Rival hedge funds hope to feast on SAC Capital redemptions

BOSTON/NEW YORK (Reuters) - A long list of rival hedge funds is eager to tap the billions in outside money that Steven A. Cohen’s SAC Capital Advisors is expected to return to investors by year-end.

An exterior view of the headquarters of SAC Capital Advisors, L.P. in Stamford, Connecticut, in this picture taken December 13, 2010. REUTERS/Mike Segar

Large hedge-fund firms structured like SAC, where Cohen allocates capital to dozens of portfolio teams that trade mainly in stocks, stand to benefit most from the ongoing insider trading probe, hedge fund industry investors and analysts said in a series of interviews. (Most did not want to be identified because of running or investing in funds that compete with SAC or have done business with it.)

Israel Englander’s $18 billion Millennium Management, which has long had a rivalry with SAC, is the name that comes up most often as a possible alternative investment, the industry sources said. The firm also relies on a group approach where dozens of smaller portfolio teams, rather than one or two main managers, buy and sell securities quickly, often thousands of them.

Balyasny Asset Management, Visium Asset Management and Kenneth Griffin’s Citadel, which all feature multi-manager trading teams, have also been named frequently as candidates for some of the estimated $3 billion to $4 billion expected to leave SAC, said industry sources.

Several people mentioned Hutchin Hill, a $1.1 billion firm run by former SAC Capital trader Neil Chriss. The firm employs a strategy similar to Cohen’s and is taking money from new investors.

All five firms either declined to comment or did not return requests for comment.

A person who worked for a fund invested with SAC said investors had two options: They could stick with Cohen’s trading style and move money to some of his direct competitors or spin-offs. Or they could switch strategies and allocate money to funds that make longer-term and often more-concentrated stock investments.

Industry insiders said there were thousands of possible choices in the $2.25 trillion hedge fund industry. Investors had until June 3 to tell SAC whether they wanted to exit the fund, making it one of the mostly hotly watched industry deadlines in recent memory.

A handful of people familiar with SAC Capital said it would take months for the money to be returned to investors. (A representative for SAC Capital declined to comment.) Several cautioned that it was far too soon to say with any certainty who might stand to benefit from Cohen’s current woes, even though long-time SAC investors would probably prefer to find similar kinds of managers.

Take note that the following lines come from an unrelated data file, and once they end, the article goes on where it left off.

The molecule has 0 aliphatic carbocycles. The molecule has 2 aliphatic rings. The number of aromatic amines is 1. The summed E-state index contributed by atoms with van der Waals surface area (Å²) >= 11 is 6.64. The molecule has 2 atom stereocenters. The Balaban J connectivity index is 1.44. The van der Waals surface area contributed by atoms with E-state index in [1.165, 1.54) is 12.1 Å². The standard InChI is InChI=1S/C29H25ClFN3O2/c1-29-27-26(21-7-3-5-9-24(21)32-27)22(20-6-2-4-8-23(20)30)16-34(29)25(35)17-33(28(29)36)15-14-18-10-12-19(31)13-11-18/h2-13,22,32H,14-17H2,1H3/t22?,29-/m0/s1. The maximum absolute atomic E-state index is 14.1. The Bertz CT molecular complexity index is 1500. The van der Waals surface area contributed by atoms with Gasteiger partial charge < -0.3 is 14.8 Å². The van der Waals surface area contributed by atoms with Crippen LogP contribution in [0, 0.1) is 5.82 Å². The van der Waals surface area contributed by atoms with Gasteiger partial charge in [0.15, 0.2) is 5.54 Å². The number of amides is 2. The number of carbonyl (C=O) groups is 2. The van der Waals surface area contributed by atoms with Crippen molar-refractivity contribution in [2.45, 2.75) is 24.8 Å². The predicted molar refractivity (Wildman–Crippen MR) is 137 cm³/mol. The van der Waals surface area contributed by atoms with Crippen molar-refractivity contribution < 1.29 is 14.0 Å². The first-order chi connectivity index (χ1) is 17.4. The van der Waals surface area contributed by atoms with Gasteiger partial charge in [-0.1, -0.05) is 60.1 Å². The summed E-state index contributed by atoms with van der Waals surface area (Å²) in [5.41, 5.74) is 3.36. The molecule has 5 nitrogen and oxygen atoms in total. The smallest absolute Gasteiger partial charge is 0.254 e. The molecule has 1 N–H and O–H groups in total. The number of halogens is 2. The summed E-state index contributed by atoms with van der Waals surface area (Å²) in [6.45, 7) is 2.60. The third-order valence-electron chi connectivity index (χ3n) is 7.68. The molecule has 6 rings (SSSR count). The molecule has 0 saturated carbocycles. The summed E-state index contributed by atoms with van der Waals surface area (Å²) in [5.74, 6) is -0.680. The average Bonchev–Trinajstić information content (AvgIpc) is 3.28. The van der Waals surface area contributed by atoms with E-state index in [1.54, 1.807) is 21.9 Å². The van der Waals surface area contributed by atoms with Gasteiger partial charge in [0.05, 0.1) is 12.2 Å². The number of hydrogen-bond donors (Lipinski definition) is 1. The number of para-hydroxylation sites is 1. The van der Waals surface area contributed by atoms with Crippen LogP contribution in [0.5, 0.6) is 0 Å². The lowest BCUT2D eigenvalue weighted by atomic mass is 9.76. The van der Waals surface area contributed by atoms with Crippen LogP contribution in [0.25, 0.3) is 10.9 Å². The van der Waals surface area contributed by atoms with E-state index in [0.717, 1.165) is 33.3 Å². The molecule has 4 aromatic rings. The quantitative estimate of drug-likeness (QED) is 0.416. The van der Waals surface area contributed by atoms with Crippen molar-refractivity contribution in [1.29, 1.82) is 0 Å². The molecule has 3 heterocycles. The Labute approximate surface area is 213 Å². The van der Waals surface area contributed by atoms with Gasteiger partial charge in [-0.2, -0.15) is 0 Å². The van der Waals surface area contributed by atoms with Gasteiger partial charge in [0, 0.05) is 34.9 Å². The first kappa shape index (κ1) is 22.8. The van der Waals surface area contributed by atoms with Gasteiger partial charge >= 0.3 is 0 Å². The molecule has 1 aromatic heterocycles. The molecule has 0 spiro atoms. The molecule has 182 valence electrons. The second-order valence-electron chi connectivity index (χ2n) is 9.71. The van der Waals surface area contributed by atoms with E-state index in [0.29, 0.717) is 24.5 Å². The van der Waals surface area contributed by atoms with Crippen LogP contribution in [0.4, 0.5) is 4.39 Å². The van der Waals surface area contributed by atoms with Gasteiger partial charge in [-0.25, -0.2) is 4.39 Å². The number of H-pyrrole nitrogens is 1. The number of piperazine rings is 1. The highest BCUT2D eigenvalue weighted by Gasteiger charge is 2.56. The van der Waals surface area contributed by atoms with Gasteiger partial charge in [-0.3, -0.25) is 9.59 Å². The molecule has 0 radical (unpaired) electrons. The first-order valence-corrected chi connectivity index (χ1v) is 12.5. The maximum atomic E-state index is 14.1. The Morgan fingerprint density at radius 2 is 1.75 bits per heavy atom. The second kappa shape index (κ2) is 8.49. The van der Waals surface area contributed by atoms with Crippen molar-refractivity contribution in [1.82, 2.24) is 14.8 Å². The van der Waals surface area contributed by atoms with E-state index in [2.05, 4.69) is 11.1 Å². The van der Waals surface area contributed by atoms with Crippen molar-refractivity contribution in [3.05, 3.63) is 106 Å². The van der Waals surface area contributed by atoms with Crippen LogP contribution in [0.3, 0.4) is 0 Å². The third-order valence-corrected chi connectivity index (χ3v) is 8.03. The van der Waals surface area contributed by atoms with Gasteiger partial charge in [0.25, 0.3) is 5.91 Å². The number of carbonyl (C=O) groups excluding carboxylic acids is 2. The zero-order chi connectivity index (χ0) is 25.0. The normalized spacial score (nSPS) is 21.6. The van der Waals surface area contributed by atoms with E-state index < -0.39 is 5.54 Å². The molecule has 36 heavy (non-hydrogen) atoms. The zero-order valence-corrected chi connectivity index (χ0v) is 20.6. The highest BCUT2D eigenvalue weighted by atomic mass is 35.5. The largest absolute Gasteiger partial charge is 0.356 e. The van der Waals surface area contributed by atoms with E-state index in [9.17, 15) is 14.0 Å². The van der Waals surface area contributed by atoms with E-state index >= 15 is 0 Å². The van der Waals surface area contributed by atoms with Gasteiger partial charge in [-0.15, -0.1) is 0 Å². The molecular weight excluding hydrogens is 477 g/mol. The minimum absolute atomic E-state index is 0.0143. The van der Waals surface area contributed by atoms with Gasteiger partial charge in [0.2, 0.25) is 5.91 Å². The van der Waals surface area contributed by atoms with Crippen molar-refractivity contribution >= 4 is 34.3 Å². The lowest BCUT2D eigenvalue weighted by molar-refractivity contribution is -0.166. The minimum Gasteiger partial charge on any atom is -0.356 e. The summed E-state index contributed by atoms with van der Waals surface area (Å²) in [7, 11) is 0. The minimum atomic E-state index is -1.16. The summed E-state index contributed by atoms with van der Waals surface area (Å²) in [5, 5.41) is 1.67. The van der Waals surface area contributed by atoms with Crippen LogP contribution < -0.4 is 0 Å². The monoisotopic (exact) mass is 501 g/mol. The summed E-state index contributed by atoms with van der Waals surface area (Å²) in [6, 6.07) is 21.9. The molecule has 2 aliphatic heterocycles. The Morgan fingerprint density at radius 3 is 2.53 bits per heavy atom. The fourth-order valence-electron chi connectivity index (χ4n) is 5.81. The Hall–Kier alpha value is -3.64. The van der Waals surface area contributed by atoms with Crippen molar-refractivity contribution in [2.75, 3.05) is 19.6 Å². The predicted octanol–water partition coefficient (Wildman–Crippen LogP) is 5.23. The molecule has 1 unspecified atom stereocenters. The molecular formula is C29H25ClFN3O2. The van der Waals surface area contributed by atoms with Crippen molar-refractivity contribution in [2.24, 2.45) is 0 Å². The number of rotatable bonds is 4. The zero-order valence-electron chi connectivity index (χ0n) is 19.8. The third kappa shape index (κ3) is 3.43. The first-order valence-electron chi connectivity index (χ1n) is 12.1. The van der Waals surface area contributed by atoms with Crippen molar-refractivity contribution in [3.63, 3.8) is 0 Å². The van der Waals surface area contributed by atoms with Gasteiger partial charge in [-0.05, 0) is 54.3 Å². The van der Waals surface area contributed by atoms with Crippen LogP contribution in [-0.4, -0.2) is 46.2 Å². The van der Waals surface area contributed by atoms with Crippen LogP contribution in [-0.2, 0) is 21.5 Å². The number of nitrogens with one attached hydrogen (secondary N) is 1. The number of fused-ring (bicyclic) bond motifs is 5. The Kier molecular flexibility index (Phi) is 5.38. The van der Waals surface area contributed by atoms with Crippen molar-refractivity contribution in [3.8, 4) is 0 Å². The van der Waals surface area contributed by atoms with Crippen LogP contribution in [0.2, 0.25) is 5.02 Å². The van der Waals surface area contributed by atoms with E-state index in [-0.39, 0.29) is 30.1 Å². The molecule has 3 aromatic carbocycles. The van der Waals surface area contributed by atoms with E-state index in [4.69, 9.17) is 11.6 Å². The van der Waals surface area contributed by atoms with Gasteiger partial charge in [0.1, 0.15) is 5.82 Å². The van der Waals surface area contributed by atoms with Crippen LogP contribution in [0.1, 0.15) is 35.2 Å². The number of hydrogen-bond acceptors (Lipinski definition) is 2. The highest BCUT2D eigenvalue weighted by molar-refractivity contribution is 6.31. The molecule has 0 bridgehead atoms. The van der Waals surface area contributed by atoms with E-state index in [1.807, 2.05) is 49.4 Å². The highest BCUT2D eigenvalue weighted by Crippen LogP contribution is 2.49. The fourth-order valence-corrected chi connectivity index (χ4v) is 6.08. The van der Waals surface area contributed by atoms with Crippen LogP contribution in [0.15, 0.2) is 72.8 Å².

Investment committees usually take time to switch their asset allocations. Those that have liked SAC’s roughly 30 percent annual returns and are not concerned about the decentralized investing model may want to stick with firms that have a kindred approach.

Millennium Management was built much as SAC was over the last two decades. Both firms are big: Millennium employs some 1,310 employees, including 810 investment professionals; SAC’s respective figures are roughly 1,000 and 400. Englander’s firm has returned an average 14.5 percent per year since its launch in 1989. The two firms have often vied for the same traders and portfolio managers, said people who know them both well.

Millennium paid $180 million in 2005 to settle charges of improper mutual-fund trading. It now has what some insiders are calling some of the toughest compliance requirements in the industry.

Blackstone Group Inc, which has $46 billion under management, recently notified Cohen that it intended to redeem most of its clients’ $550 million investments. The firm invests money for pensions, corporations, foundations and wealthy individuals with dozens of prominent hedge funds.

A representative for Blackstone declined to comment.

Some of its clients have said they are becoming more sensitive to seeing one of their money managers in the news. Nine former or current SAC employees have been charged with or implicated in improper trading.

“What is in now are funds that are squeaky clean,” with “excellent reputations and no sorts of legal problems,” said Ferenc Sanderson, a partner with hedge fund advisory and research firm PrevInvest. “The funds that are run as platforms have pretty much fallen out of favor.”

One manager, who asked not to be named because he might be in the running to get some redeployed SAC money, was blunter. “This is going to be the death knell for funds where you have 50 traders with their own profit and loss statements ... The government is going to make you responsible for them.”

Industry experts agreed that the multi-billion-dollar hedge funds with the infrastructure to cater to institutional clients will be the ones to benefit as pension funds and others get out of SAC.

Adam Kahn, managing partner at headhunting firm Odyssey Search Partners, had another thought: “There are going to be a few very good managers coming out of SAC launching funds. Depending on how well these guys are known by investors, they may see some of that cash too.”

Reporting by Svea Herbst Bayliss and Katya Wachtel, with additional reporting by Sam Forgione; editing by Jennifer Ablan and Prudence Crowther